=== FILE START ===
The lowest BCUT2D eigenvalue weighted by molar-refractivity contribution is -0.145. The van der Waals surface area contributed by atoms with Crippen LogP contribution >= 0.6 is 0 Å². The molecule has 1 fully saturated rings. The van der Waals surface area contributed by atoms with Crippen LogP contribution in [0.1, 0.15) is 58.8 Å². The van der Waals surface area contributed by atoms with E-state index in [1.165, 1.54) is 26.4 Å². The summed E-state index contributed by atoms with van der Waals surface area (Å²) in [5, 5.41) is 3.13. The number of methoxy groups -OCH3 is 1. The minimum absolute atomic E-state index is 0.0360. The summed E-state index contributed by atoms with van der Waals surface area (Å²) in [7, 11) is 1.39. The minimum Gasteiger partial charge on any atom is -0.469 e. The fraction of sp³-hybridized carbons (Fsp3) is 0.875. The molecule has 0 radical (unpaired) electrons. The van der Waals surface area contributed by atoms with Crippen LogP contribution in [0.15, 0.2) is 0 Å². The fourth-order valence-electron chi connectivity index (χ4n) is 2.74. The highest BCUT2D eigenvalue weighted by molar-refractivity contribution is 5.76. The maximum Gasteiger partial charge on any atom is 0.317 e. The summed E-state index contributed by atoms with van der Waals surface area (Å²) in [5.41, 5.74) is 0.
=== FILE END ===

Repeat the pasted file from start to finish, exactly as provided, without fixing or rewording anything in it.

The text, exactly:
The lowest BCUT2D eigenvalue weighted by molar-refractivity contribution is -0.145. The van der Waals surface area contributed by atoms with Crippen LogP contribution >= 0.6 is 0 Å². The molecule has 1 fully saturated rings. The van der Waals surface area contributed by atoms with Crippen LogP contribution in [0.1, 0.15) is 58.8 Å². The van der Waals surface area contributed by atoms with E-state index in [1.165, 1.54) is 26.4 Å². The summed E-state index contributed by atoms with van der Waals surface area (Å²) in [5, 5.41) is 3.13. The number of methoxy groups -OCH3 is 1. The minimum absolute atomic E-state index is 0.0360. The summed E-state index contributed by atoms with van der Waals surface area (Å²) in [7, 11) is 1.39. The minimum Gasteiger partial charge on any atom is -0.469 e. The fraction of sp³-hybridized carbons (Fsp3) is 0.875. The molecule has 0 radical (unpaired) electrons. The van der Waals surface area contributed by atoms with Crippen LogP contribution in [0.15, 0.2) is 0 Å². The fourth-order valence-electron chi connectivity index (χ4n) is 2.74. The highest BCUT2D eigenvalue weighted by molar-refractivity contribution is 5.76. The maximum Gasteiger partial charge on any atom is 0.317 e. The summed E-state index contributed by atoms with van der Waals surface area (Å²) in [5.41, 5.74) is 0.